On a snowy Christmas Eve, a young brother and sister quietly sneak downstairs to hopefully get a fleeting glimpse of Santa as he leaves presents under the christmas tree. But they actually discover that ol’ Saint Nick is a grotesque-looking, raw-fleshed, toothy creature!
ALL THROUGH THE HOUSE is a 7 minute episode from the second season of Netflix’s animated anthology series LOVE, DEATH + ROBOTS and it wonderfully mixes cuteness with creepiness.
Directed by Elliot Dear, this animated short from Blink Industries first hints that we’re not going to see your typical Mr Clause when a long, prehensile probe-tongue snakes onto the screen to suck up the milk and snatch away the cookies that’ve been left out for hungry Santa!
The gift-giving creature is a marvellous creation: it has a toothy maw reminiscent of the eyeless, tooth-faced alien from THE DEADLY SPAWN (1983), mixed with some overlong forelegs that make it look a little like the critter in CLOVERFIELD (2008). Actually, this festive beastie also reminds me quite a bit of the large, pink-skinned thing featured in METAMORPHOSIS: THE ALIEN FACTOR (1990). This santa-beast also possesses human-like arms & hands that it uses in an amusing, expressive way!
Anyway – regardless of exactly which previous movie monsters reminded me of this episode’s cool, novel-looking creature – ALL THROUGH THE HOUSE proves to be a short, sweet, semi-scary treat that reveals how we actually get our presents: a xenomorph-like monster vomits-up the perfectly-wrapped gifts in a stream of saliva!
At the end of the story the creature growls the children’s names as it coughs-up their presents, tells them that they’re good, then crawls up the chimney. Once the beast has gone the sister is left to ask the question: what would’ve happened if they hadn’t been good?
A passenger (resembling H.P. Lovecraft) leaves his carriage to have a smoke when the train he is travelling on briefly breaks down in a field of tall grass.
Disregarding the train conductor’s request not to wander from the train, the man walks into the prairie and notices strange lights amongst the grass… so he treads further into the field and he finally encounters a white-skinned humanoid creature with a featureless face.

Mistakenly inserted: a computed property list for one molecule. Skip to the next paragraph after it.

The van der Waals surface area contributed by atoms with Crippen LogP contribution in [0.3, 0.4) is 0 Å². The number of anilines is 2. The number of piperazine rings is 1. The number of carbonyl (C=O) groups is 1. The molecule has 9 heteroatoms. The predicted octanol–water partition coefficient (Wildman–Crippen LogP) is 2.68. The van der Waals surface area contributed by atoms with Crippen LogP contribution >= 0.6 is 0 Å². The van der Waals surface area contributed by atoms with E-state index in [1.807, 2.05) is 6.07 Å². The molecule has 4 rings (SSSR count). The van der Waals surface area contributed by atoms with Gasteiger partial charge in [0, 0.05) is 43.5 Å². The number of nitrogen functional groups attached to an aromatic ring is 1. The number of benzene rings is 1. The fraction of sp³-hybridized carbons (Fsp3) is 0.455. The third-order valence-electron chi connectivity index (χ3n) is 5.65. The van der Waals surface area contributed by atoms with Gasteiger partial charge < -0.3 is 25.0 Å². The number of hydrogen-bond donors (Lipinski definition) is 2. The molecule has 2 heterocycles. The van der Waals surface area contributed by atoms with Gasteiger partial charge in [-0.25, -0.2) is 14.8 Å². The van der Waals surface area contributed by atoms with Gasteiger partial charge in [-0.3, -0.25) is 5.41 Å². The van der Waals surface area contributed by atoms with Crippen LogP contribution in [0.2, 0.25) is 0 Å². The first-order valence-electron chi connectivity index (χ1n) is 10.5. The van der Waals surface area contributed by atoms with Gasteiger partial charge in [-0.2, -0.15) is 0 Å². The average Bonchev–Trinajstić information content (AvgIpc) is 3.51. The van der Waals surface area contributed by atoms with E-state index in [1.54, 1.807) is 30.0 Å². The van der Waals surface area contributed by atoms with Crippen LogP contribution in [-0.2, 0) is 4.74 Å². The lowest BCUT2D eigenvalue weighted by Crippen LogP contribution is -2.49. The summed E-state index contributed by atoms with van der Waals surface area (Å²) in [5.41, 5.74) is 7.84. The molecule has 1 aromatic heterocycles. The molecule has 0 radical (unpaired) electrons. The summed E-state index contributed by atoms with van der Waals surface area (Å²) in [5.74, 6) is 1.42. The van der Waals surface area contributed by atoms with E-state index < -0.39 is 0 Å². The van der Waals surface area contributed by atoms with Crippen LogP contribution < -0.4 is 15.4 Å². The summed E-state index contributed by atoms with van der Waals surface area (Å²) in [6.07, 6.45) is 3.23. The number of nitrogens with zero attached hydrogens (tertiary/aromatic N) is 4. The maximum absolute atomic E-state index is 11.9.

More of these pale-fleshed beings crawl out of the dirt within the field and they chase the passenger through the grass! We now see that the faces of the creatures are not totally featureless: big, gaping mouths full of masses of sharp teeth can be seen as the beings close-in on the terrified passenger.
The man is dragged to the ground and is overwhelmed by the creatures, but the train conductor intervenes, saving him. When both men manage to get back onto the train, which is finally heading away from the prairie, the conductor says that he believes this area of grass is some kind of portal to another world – and these humanoid creatures are transformed people who became lost there in the past.
A satisfying 11 minute horror short, this episode from season 2 of the Netflix animated anthology series LOVE, DEATH + ROBOTS has a unique animation style that I prefer to the more photorealistic animation seen in other episodes in the series.
Based on a Joe R. Lansdale short story of the same name, this is a straightforward, simple but effective tale, made by Axis Animation, that is full of mood, mystery and monsters.
17 year old Mark Grayson is the son of Omni-Man, the world’s most powerful superhero. With Mark’s own superpowers emerging, his father decides it’s time to start training his son, who is given a costume and assumes the name Invincible.